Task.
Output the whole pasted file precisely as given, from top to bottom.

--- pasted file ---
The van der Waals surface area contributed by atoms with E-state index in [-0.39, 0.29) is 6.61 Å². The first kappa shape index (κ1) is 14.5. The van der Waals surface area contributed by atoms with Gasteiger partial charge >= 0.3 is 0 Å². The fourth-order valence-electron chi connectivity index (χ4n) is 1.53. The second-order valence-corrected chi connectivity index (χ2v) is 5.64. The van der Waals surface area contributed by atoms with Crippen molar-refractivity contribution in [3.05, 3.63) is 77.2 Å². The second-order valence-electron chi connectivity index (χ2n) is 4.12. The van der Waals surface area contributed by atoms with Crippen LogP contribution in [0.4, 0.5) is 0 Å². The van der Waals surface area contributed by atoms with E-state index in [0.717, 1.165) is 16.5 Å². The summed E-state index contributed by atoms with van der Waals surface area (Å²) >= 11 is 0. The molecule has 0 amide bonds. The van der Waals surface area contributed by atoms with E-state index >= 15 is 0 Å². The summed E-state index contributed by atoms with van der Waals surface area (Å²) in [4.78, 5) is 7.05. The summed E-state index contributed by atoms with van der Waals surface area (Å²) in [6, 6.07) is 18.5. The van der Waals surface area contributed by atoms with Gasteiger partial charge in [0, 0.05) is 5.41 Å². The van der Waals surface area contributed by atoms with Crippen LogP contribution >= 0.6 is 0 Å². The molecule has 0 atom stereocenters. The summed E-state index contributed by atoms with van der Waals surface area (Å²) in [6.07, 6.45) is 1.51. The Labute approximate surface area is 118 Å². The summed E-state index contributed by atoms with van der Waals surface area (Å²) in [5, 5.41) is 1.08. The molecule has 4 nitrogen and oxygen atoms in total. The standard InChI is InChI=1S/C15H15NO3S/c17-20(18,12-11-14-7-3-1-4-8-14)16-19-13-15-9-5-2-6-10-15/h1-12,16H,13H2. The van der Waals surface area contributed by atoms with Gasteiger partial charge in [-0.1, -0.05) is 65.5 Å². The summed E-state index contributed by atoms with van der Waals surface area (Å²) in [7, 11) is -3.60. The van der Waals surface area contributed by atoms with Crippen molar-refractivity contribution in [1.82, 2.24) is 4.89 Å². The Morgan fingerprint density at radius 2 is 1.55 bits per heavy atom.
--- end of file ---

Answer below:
The van der Waals surface area contributed by atoms with E-state index in [-0.39, 0.29) is 6.61 Å². The first kappa shape index (κ1) is 14.5. The van der Waals surface area contributed by atoms with Gasteiger partial charge >= 0.3 is 0 Å². The fourth-order valence-electron chi connectivity index (χ4n) is 1.53. The second-order valence-corrected chi connectivity index (χ2v) is 5.64. The van der Waals surface area contributed by atoms with Crippen molar-refractivity contribution in [3.05, 3.63) is 77.2 Å². The second-order valence-electron chi connectivity index (χ2n) is 4.12. The van der Waals surface area contributed by atoms with Crippen LogP contribution in [0.4, 0.5) is 0 Å². The van der Waals surface area contributed by atoms with E-state index in [0.717, 1.165) is 16.5 Å². The summed E-state index contributed by atoms with van der Waals surface area (Å²) >= 11 is 0. The molecule has 0 amide bonds. The van der Waals surface area contributed by atoms with E-state index >= 15 is 0 Å². The summed E-state index contributed by atoms with van der Waals surface area (Å²) in [4.78, 5) is 7.05. The summed E-state index contributed by atoms with van der Waals surface area (Å²) in [6, 6.07) is 18.5. The van der Waals surface area contributed by atoms with Gasteiger partial charge in [0, 0.05) is 5.41 Å². The van der Waals surface area contributed by atoms with Crippen LogP contribution >= 0.6 is 0 Å². The molecule has 0 atom stereocenters. The summed E-state index contributed by atoms with van der Waals surface area (Å²) in [6.07, 6.45) is 1.51. The Labute approximate surface area is 118 Å². The summed E-state index contributed by atoms with van der Waals surface area (Å²) in [5, 5.41) is 1.08. The molecule has 4 nitrogen and oxygen atoms in total. The standard InChI is InChI=1S/C15H15NO3S/c17-20(18,12-11-14-7-3-1-4-8-14)16-19-13-15-9-5-2-6-10-15/h1-12,16H,13H2. The van der Waals surface area contributed by atoms with Gasteiger partial charge in [-0.1, -0.05) is 65.5 Å². The summed E-state index contributed by atoms with van der Waals surface area (Å²) in [7, 11) is -3.60. The van der Waals surface area contributed by atoms with Crippen molar-refractivity contribution in [1.82, 2.24) is 4.89 Å². The Morgan fingerprint density at radius 2 is 1.55 bits per heavy atom.